Resolved: Programming is Hard Work

By  |  Friday, August 13, 2010 at 3:48 pm

Over at his New York Times column, David Pogue has reviewed Google App Inventor, the toolkit–currently in private beta testing–that aims to let normal non-gearheads write applications for Android phones with no programming knowledge. His experience wasn’t sensational. In fact, he found Inventor so cryptic, cumbersome, and glitchy that he was unable to write a program–even after he brought in an expert consultant in the form of his 13-year-old son.

I enjoyed reading the column: It’s an entertaining, necessary antidote to some of the initial hype surrounding App Inventor. But it also left me feeling a tad melancholy. The concept behind Inventor remains exciting, and I hope that Google sticks with it and eradicates at least some of the gremlins that David encountered.

Even  an App Inventor that lives up to its potential isn’t going to make writing software a cakewalk, though. And the hype that David quotes–“App Inventor requires NO programming knowledge.”–is a mistake on Google’s part.

As David notes, the notion of programming tools for the rest of us is nothing new. It dates at least to the mid-1960s, when a couple of Dartmouth professors came up with BASIC, a language designed to let liberal arts majors create mainframe programs, and lives on in products such as RunRev. The best of them do indeed make programming more approachable. But there’s no such thing as writing programs without knowing programming. Like David says, it’s still programming even if you’re dragging around blocks rather than hammering out code.

And programming anything of consequence requires both a worthwhile idea and considerable planning and patience. Even if the tools you use are less intimidating than a traditional language, you can’t just whack out an application effortlessly. Suggesting otherwise is like telling someone that the right software makes it a breeze to write a concerto or design a house.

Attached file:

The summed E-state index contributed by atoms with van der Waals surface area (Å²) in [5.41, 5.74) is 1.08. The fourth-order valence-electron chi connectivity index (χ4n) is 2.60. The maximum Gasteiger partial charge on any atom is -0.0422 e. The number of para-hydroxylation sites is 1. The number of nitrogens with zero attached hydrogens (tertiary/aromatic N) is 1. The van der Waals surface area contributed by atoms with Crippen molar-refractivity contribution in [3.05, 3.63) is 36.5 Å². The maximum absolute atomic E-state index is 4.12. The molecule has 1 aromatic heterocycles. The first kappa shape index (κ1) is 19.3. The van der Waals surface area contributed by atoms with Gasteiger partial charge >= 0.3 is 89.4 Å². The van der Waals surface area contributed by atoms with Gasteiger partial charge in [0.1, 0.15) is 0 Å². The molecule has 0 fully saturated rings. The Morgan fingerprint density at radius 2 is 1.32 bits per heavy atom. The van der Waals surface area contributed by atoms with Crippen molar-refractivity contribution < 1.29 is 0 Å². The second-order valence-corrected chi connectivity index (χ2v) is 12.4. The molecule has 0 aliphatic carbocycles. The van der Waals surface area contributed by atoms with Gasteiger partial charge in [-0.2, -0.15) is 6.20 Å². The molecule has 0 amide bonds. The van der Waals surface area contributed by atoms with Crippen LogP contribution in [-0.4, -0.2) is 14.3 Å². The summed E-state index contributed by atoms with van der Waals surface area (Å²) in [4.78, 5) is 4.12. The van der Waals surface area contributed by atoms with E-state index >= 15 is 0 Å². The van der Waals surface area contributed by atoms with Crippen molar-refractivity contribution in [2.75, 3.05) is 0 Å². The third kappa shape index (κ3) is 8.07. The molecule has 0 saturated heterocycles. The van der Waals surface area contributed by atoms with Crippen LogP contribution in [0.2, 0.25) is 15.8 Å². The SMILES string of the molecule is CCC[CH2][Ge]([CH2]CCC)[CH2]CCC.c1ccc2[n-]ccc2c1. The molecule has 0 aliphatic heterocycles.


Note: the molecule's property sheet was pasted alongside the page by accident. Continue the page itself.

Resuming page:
The right mindset helps, too: There’s a reason why some of the most accomplished programmers in history have been very young people with little or no formal training. The right-brained among us (like me!) are always going to have more trouble with this stuff than those who are more in touch with the parts of their brains in charge of logic and organization.

After thirty years or so of experience as an amateur software developer with everything from BASIC to Forth to Pascal to JavaScript to PHP, I’m also instinctively skeptical when a programmers assures me that a programming language is easy enough for us normal people. Programmers just aren’t very good at figuring out how to make programming easy–if they were, all programming languages would be far more inviting, and there’d be less need for things like Google App Inventor.

I don’t mean to be a wet blanket: I grew up on BASIC, and the Cranky Old Man inside me still thinks that PCs were better when just about everyone who had one knew at least something about programming. If all App Inventor does is make it possible to build Android programs without delving into the minutiae of Java, it’ll be very cool. But it’ll still be programming, and it’s best if everyone involved understands and accepts that.


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10 Comments For This Post